4. Add the molasses, vinegar, and prepared sauce and cook another hour or two. Taste the sauce and add more molasses or vinegar to balance it. Add salt and hot sauce to taste.
Pack what you will not use right away into sterilized canning jars, while the sauce is still hot.Makes three gallons of sauce.
August 4, 2011
Chef d'Oeuvre du Jour
#155: Hummus @ Lebanon's Cafe, Riverbend: 1500 S Carrollton Ave. Hummus is a spreadable, dippable puree of chickpeas, sesame seeds, olive oil, lemon, and a few seasonings. It is the universal appetizer and/or side dish in every Lebanese restaurant throughout the world. I have only occasionally encountered a hummus I didn't like. But this one stands out for its texture and its ample use of lemon juice--the ingredient that pulls the slightly bitter flavors of the beans and tahine (sesame seeds ground into a pasta). It's exceptionally good with roasted chunks of lamb leg. This is one of NOMenu's 500 Best Dishes in New Orleans. Collect all 500!
Music To Eat Red Beans And Rice By
It's Louis Armstrong's birthday, in 1901. He claimed to have been born on the Fourth of July, but records say otherwise. After all these years, it's mostly jazz buffs who understand just what a sweeping effect he had on the music of America. And the music of rest of the world, for that matter. You can learn fast enough: listen to the jazz Satchmo made in the 1920s, 1930s and 1940s, and it all becomes clear. Another way: Terry Teachout's terrific biography, Pops. That was one of his other nicknames. He signed his letters with the ultimate New Orleans valediction: "Red Beans and Ricely Yours."
In honor of Louis Armstrong's birthday, today is Red Beans and Rice Day. It's lucky that we eat lots of red beans in New Orleans. Of all the beans, red beans (also called kidney beans, but by nobody I know) may be the most salubrious. Loaded with soluble fiber, they have the ability to absorb and remove fat from your digestive tract--perhaps even from your blood. We counteract those good effects by cooking beans with ham fat and eating them with sausage. But they're still among the healthiest meals we eat.
Like many New Orleanians, I have a lifelong habit of eating red beans on Mondays. My mother cooked them every week, sure as the sunrise. I don't eat red beans every Monday, but they're always on my mind then. The lore is that it was laundry day, and the homemaker didn't have time to cook anything that required a lot of attention. Red beans simmer for hours. (It has been pointed out that in most homes every day is laundry day, but never mind.) Red beans are also inexpensive enough that the longshoremen in the family could eat enormous servings of them and be both satisfied and well-nourished. Beans and rice together provide a complete protein, and make a fine meatless diet.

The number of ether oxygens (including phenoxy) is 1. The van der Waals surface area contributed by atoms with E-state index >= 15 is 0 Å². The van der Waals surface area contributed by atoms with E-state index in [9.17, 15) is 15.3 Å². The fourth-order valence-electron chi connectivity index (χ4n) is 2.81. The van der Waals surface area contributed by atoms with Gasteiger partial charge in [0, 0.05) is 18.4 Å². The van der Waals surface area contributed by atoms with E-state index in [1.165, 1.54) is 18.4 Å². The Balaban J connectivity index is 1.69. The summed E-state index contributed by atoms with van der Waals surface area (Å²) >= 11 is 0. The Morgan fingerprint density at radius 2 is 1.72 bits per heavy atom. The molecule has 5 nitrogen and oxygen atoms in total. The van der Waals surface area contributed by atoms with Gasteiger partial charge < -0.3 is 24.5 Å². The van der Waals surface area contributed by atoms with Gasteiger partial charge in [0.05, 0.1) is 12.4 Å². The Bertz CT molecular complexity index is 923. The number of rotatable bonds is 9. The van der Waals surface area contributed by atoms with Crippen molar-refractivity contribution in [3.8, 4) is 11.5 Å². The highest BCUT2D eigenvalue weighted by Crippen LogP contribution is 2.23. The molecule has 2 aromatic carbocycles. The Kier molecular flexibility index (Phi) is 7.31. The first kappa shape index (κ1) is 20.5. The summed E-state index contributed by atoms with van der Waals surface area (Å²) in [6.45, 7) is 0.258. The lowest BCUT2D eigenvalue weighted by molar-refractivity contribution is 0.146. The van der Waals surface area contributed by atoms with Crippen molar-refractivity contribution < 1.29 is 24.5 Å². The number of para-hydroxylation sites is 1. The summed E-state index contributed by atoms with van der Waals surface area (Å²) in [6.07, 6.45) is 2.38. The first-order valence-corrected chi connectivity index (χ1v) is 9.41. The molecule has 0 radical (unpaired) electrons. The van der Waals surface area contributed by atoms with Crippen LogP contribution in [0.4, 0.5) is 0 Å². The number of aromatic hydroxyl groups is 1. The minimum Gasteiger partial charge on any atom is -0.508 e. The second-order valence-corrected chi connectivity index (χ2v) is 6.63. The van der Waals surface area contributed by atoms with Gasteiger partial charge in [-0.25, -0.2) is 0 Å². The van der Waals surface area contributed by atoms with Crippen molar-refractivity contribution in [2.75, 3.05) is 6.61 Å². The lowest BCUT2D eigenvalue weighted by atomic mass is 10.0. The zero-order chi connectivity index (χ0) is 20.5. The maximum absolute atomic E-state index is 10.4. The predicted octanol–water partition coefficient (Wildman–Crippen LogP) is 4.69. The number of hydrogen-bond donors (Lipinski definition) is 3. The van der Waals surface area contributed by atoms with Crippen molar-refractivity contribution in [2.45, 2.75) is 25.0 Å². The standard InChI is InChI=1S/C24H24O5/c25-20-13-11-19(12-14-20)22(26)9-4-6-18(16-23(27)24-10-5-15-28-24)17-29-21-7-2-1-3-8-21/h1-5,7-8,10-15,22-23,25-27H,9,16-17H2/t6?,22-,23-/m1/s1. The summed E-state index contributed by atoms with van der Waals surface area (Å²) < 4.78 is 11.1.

The most plausible source of our bean-eating habit is the Caribbean, where the beans of choice were black beans. Those didn't grow around here, but red beans did. (Most of the red beans we eat now grow in New York and Michigan.) A few local farmers do grow red beans, though. If you ever see fresh red beans, try them. They need no soaking, cook quicker, and taste better.
The major culinary issue surrounding red beans is how thick the sauce between them should be. My mother's beans were firm and discrete, in a sauce that would be runny by today's standards. I still prefer them that way. Others like the liquid component to be much thicker. Some have no whole beans at all. Eat 'em your way.
Beantown was originally a small farming town in south central Maryland, eighteen miles north of Washington, DC. It has long since been transformed by the spreading of the nation's capital into an industrial park, just east of Rockville. Just east is the Redgate golf course with rolling hills and woods--very pretty area. There's a restaurant called Tex's Place in the center of what used to be Beanville. Sandwiches, breakfasts, but alas--no beans.